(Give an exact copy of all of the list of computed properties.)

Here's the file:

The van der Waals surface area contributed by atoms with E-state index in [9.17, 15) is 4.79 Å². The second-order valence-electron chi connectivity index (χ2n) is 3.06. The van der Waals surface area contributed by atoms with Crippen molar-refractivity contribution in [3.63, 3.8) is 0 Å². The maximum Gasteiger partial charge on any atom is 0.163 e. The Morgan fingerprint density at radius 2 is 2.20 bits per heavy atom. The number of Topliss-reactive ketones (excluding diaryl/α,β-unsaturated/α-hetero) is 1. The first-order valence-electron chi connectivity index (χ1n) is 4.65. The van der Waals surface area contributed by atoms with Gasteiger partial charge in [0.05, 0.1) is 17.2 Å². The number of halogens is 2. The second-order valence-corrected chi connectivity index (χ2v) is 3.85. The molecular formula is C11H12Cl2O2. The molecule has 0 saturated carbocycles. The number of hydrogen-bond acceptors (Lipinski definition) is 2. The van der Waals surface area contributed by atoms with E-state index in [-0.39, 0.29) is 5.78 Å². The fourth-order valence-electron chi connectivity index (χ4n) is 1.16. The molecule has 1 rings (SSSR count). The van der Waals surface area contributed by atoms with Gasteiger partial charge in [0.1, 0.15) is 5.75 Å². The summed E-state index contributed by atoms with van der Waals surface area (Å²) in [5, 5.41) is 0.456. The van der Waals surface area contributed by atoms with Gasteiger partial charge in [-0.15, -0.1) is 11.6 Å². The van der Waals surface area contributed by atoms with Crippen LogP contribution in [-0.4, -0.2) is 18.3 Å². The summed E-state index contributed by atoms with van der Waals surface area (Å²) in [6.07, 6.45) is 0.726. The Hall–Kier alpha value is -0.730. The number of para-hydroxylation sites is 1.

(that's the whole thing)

The van der Waals surface area contributed by atoms with E-state index in [9.17, 15) is 4.79 Å². The second-order valence-electron chi connectivity index (χ2n) is 3.06. The van der Waals surface area contributed by atoms with Crippen molar-refractivity contribution in [3.63, 3.8) is 0 Å². The maximum Gasteiger partial charge on any atom is 0.163 e. The Morgan fingerprint density at radius 2 is 2.20 bits per heavy atom. The number of Topliss-reactive ketones (excluding diaryl/α,β-unsaturated/α-hetero) is 1. The first-order valence-electron chi connectivity index (χ1n) is 4.65. The van der Waals surface area contributed by atoms with Gasteiger partial charge in [0.05, 0.1) is 17.2 Å². The number of halogens is 2. The second-order valence-corrected chi connectivity index (χ2v) is 3.85. The molecular formula is C11H12Cl2O2. The molecule has 0 saturated carbocycles. The number of hydrogen-bond acceptors (Lipinski definition) is 2. The van der Waals surface area contributed by atoms with E-state index in [-0.39, 0.29) is 5.78 Å². The fourth-order valence-electron chi connectivity index (χ4n) is 1.16. The molecule has 1 rings (SSSR count). The van der Waals surface area contributed by atoms with Gasteiger partial charge in [0.1, 0.15) is 5.75 Å². The summed E-state index contributed by atoms with van der Waals surface area (Å²) in [5, 5.41) is 0.456. The van der Waals surface area contributed by atoms with Gasteiger partial charge in [-0.15, -0.1) is 11.6 Å². The van der Waals surface area contributed by atoms with Crippen LogP contribution in [-0.4, -0.2) is 18.3 Å². The summed E-state index contributed by atoms with van der Waals surface area (Å²) in [6.07, 6.45) is 0.726. The Hall–Kier alpha value is -0.730. The number of para-hydroxylation sites is 1.